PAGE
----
negative charge or electrons, will be attracted to the closing
isobars of that pole). Those electrons then cause a wave of clouds
that are amplified, moving south. This is all about signal noise, in
other words, about how the weak currents of the solar wind may or may
not produce cloud patterns, since the dielectric of water is about 80
times that of air, and the charges separated out by thunderstorm
activity is a much more powerful current compared to that solar wind.
Lately, IMHO due to climate changes from CO2 not as much as a green
house gas but from its conductivity property from gas exchange, that
node over Hudson Bay has WEAKENED substantially. Likewise, with the
Colorado River flowing or I should say NOT flowing to the Gulf of
California, that wave of electrical conditions that can stretch from
the Hudson Bay all the way to the Gulf of California has not been
nearly as strong, and the result is poor moisture flow into this
area. Colorado, Southern California, Arizona, Nevada, parts of the
upper Midwest, have all suffered from drought.
Later in the season, as the pattern sets in, it begins to impact the
way tropical waves move in the Gulf of Mexico, which brings me to the
Sultan Sea. While there are no records of tropical storms in the East
Pacific from Unisys before WWII, if you look at turn of the last
century tropical storms in the western Gulf of Mexico, they seem to
have been reduced by Salton Sea disaster . . .
Of course, on my mind isn't a hurricane in the Gulf of Mexico, but
how a strong pattern change, a strong displacement current that is
ongoing and coupling with the Pacific and the Gulf of California,
could dry out the Southwest and make the Majove Desert extend from
San Francisco to Mexico and then along the path of the sub tropical
jet over Colorado and to the upper midwest . . .
> At the same time, there is the earth EMF. The one of interest is justThis part confuses me, Mike. Can you describe the mechanism by which
> about at the north end of Hudson Bay. There is another node north of
> Europe, but it's enough to talk about this node at this time. What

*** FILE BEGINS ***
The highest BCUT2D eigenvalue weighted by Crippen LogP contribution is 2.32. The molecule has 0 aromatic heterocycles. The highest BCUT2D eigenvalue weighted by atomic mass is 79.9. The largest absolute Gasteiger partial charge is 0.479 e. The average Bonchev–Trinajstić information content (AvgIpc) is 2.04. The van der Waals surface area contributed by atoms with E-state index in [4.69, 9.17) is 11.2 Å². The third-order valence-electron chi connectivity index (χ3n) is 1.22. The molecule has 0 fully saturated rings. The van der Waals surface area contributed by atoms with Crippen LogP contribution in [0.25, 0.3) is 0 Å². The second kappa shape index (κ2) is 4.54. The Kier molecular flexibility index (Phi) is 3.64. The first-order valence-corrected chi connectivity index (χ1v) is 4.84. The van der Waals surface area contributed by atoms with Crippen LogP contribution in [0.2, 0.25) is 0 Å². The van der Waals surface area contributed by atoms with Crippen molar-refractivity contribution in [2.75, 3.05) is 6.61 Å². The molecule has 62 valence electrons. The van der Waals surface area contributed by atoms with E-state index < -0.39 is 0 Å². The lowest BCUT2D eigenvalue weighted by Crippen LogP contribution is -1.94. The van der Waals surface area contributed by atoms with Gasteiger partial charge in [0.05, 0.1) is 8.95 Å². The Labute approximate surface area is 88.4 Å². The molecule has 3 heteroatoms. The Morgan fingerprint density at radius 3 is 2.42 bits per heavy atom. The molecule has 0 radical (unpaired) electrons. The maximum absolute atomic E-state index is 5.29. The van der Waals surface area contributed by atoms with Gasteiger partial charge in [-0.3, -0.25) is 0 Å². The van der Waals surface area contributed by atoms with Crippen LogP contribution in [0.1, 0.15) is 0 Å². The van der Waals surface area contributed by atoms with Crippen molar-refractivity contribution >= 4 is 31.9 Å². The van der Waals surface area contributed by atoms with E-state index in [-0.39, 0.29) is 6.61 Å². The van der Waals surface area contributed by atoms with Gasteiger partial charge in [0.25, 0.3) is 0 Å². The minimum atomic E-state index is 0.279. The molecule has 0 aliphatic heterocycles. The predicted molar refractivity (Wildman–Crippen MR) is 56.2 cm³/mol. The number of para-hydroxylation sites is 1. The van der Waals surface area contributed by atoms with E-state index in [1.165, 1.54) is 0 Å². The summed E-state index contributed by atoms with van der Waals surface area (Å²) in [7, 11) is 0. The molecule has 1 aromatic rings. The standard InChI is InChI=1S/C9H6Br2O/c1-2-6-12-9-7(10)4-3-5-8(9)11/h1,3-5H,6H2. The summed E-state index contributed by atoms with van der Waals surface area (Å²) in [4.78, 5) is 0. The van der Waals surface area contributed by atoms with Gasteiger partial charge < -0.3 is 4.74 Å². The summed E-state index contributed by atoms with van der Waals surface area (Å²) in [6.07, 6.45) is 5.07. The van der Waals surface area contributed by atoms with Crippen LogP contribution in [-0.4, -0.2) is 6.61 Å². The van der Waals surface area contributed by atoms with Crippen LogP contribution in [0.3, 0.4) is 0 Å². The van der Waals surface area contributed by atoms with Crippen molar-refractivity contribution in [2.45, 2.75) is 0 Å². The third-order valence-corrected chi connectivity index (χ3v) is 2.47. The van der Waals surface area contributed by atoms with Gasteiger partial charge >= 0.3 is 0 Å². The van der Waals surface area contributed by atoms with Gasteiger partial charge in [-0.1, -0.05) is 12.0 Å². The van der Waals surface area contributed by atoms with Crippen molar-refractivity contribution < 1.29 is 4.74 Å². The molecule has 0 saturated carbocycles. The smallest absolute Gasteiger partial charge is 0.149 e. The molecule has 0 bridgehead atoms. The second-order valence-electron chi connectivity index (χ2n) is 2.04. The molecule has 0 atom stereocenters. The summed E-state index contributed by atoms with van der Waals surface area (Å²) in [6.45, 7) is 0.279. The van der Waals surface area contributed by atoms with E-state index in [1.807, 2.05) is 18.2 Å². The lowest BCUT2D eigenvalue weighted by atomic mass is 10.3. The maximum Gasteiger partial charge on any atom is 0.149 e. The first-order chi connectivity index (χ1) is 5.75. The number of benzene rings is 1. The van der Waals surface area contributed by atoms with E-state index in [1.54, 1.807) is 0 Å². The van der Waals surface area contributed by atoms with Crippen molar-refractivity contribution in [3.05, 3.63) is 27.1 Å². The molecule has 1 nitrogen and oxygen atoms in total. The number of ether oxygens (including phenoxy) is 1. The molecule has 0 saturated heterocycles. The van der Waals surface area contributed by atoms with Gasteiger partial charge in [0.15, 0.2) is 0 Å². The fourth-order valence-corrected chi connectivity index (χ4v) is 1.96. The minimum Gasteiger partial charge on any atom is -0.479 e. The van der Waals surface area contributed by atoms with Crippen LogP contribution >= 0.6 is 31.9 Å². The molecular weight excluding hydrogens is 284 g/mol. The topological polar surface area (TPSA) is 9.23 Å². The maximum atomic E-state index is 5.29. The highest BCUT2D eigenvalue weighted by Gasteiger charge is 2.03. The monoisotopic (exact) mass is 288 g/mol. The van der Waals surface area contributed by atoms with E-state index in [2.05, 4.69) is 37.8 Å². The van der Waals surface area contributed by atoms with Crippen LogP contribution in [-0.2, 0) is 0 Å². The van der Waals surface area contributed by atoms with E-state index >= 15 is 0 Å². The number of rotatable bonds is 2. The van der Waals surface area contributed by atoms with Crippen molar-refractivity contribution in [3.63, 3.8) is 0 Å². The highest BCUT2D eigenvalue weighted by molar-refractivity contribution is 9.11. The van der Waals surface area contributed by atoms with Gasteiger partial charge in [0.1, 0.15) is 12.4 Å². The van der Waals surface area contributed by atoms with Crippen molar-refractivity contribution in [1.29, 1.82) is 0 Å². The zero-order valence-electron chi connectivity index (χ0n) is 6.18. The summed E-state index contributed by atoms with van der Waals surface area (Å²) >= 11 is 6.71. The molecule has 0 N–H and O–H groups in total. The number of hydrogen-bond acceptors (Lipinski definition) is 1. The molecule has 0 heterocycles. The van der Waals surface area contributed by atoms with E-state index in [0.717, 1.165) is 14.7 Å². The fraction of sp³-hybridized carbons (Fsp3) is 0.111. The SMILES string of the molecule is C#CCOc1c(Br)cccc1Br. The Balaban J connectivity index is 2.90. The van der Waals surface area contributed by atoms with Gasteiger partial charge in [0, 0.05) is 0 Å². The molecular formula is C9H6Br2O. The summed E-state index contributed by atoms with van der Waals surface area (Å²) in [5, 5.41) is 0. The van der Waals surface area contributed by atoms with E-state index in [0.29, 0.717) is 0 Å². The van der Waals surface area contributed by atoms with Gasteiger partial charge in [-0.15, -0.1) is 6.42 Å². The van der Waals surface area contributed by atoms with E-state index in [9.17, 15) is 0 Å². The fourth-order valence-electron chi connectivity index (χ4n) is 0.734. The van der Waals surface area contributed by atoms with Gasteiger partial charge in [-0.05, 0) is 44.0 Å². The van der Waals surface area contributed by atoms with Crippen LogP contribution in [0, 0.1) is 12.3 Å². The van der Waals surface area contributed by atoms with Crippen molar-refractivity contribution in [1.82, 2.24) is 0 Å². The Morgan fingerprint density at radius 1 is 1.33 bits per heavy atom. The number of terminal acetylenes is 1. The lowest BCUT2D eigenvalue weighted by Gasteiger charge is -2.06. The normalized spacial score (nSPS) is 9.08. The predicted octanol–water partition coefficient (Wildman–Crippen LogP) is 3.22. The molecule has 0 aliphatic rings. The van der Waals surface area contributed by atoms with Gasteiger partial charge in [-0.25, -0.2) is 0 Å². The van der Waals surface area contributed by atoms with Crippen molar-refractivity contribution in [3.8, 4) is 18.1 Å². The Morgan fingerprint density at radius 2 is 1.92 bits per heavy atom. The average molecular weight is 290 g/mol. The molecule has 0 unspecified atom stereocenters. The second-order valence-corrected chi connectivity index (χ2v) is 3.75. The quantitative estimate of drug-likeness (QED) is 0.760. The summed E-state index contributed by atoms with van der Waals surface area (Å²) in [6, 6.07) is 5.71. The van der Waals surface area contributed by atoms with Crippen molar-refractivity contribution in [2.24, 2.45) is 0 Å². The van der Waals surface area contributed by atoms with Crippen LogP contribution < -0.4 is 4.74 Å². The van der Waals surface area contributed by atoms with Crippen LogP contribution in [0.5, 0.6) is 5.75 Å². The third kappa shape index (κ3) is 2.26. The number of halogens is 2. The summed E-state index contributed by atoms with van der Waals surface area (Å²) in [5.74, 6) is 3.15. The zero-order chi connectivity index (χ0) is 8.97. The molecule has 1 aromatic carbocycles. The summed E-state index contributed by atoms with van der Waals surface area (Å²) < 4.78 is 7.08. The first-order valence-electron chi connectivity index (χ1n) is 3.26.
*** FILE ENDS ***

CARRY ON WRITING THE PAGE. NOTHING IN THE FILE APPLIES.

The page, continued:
> that node does is bring the solar wind particles, in this case
> electrons (The north pole is like a south pole in a bar magnet, or
> one that has a positive orientation. Therefore, solar winds with a
> negative charge or electrons, will be attracted to the closing
> isobars of that pole). Those electrons then cause a wave of clouds
> that are amplified, moving south. This is all about signal noise, in
> other words, about how the weak currents of the solar wind may or may
> not produce cloud patterns, since the dielectric of water is about 80
> times that of air, and the charges separated out by thunderstorm
> activity is a much more powerful current compared to that solar wind.
electrons cause cloud amplification? I'm familiar with the theory
that says cosmic rays can influence low cloud formation, but cosmic
rays, actually being heavy ion nuclei generated by supernovas, are
vastly larger and more massive than electrons.
To be accurate, the solar wind never penetrates beyond Earth's
magnetosphere. That's one reason why we still have an atmosphere and
Mars doesn't, or at least not much of one. What happens when the
Earth's magnetosphere is hit by a solar wind gust or CME is that
electrons are accelerated down Earth's magnetic field lines. These
are not electrons from the solar wind, however. Rather, they are
electrons that are trapped "in storage" by the magnetic field. They
orbit around the magnetic field lines, at an angle 90 degrees offset
from the field line direction. The incoming solar wind blast somehow
knock loose the electrons, and down they come along the magnetic field
The exact mechanism by which this occurs, and exactly how aurora are
tied to magnetic field disturbances, isn't clearly understood. In
fact, NASA is launching 5 satellites in 2007 as part of the THEMIS
program, which will hopefully help answer these questions.
- And by the way, when I first came to this club, I was very, very
sceptical of the whole idea of an electrical influence on climate. I
must admit, however, that you have presented some compelling evidence.